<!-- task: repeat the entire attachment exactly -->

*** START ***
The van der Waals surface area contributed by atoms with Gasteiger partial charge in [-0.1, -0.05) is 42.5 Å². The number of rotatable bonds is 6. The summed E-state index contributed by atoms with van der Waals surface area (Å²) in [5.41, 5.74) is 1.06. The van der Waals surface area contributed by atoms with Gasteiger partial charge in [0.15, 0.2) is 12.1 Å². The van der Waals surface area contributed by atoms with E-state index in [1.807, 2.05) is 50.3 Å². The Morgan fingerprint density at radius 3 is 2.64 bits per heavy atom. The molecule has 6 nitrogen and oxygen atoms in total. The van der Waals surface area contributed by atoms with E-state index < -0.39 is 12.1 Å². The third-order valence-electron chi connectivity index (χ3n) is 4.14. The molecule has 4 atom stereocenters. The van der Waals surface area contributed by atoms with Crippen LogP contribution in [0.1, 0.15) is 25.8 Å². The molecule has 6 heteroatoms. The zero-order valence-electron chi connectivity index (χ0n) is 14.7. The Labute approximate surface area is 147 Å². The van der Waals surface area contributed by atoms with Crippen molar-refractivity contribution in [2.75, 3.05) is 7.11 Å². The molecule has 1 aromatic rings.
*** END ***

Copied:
The van der Waals surface area contributed by atoms with Gasteiger partial charge in [-0.1, -0.05) is 42.5 Å². The number of rotatable bonds is 6. The summed E-state index contributed by atoms with van der Waals surface area (Å²) in [5.41, 5.74) is 1.06. The van der Waals surface area contributed by atoms with Gasteiger partial charge in [0.15, 0.2) is 12.1 Å². The van der Waals surface area contributed by atoms with E-state index in [1.807, 2.05) is 50.3 Å². The Morgan fingerprint density at radius 3 is 2.64 bits per heavy atom. The molecule has 6 nitrogen and oxygen atoms in total. The van der Waals surface area contributed by atoms with E-state index < -0.39 is 12.1 Å². The third-order valence-electron chi connectivity index (χ3n) is 4.14. The molecule has 4 atom stereocenters. The van der Waals surface area contributed by atoms with Crippen LogP contribution in [0.1, 0.15) is 25.8 Å². The molecule has 6 heteroatoms. The zero-order valence-electron chi connectivity index (χ0n) is 14.7. The Labute approximate surface area is 147 Å². The van der Waals surface area contributed by atoms with Crippen molar-refractivity contribution in [2.75, 3.05) is 7.11 Å². The molecule has 1 aromatic rings.